Alzheimer’s disease (AD) is the most common form of dementia, however a single cause is yet to be identified. It is thought that a combination of genetic and other factors are most likely to increase a person’s risk of developing the disease. Genetic research has confirmed that the ε4 allele of the apolipoprotein E (ApoE) gene, found on chromosome 19, is the strongest genetic risk factor for AD.
AD is usually associated with progressive memory loss and functional decline, however parts of the brain associated with sensory function, including smell, are also affected.
New research published in Behavioral and Brain Functions by Charlie D Morgan and Claire Murphy from San Diego State University shows that the regions of the brain which respond to olfactory stimulus begin to decline sooner in people with an increased risk of AD.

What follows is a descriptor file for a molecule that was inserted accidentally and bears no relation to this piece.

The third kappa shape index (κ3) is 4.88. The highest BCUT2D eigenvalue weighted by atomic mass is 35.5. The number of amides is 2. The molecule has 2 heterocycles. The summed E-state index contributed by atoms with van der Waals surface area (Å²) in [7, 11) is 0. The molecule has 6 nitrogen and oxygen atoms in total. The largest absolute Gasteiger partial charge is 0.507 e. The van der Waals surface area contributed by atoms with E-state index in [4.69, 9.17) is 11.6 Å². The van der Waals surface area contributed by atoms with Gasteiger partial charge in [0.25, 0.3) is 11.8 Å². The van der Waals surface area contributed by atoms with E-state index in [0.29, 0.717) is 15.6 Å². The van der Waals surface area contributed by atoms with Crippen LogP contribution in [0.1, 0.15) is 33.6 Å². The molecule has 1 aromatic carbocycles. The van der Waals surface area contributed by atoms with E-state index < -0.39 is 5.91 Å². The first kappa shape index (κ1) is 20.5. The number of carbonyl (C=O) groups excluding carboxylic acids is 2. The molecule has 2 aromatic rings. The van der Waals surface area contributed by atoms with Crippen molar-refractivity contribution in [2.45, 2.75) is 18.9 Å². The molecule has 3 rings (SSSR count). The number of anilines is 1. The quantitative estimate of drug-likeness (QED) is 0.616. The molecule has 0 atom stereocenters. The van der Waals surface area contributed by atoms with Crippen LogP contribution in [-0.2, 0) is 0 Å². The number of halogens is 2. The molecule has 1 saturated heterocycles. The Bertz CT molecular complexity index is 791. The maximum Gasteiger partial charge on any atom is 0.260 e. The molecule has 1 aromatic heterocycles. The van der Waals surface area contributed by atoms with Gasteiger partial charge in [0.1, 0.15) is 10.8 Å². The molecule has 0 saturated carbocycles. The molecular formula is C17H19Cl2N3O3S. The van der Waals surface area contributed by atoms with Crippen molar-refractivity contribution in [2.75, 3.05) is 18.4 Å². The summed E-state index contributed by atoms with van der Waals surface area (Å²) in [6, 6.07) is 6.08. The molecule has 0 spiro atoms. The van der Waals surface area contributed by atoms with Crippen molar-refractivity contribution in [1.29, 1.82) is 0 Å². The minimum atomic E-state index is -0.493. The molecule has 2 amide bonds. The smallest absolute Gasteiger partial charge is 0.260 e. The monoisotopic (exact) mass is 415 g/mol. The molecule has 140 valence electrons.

They compared event-related potentials in an odor identification test and a picture identification test in healthy adults in three different age groups (young, middle age and older). Half the people in each age group were
positive for the ε4 allele of the ApoE gene.
Results of the study showed that younger participants correctly identified more odors than both the middle and older age groups. Individuals at genetic risk of developing AD were not as good at recognizing odors and they demonstrated differing patterns of brain activity from the control group. This indicates that processing of olfactory stimuli is affected by presence or absence of the ε4 allele across age groups.
These findings suggest that ApoE-related olfactory functional decline is taking place at much earlier ages than
previously observed, providing the potential for pre-clinical diagnosis of AD at an early stage.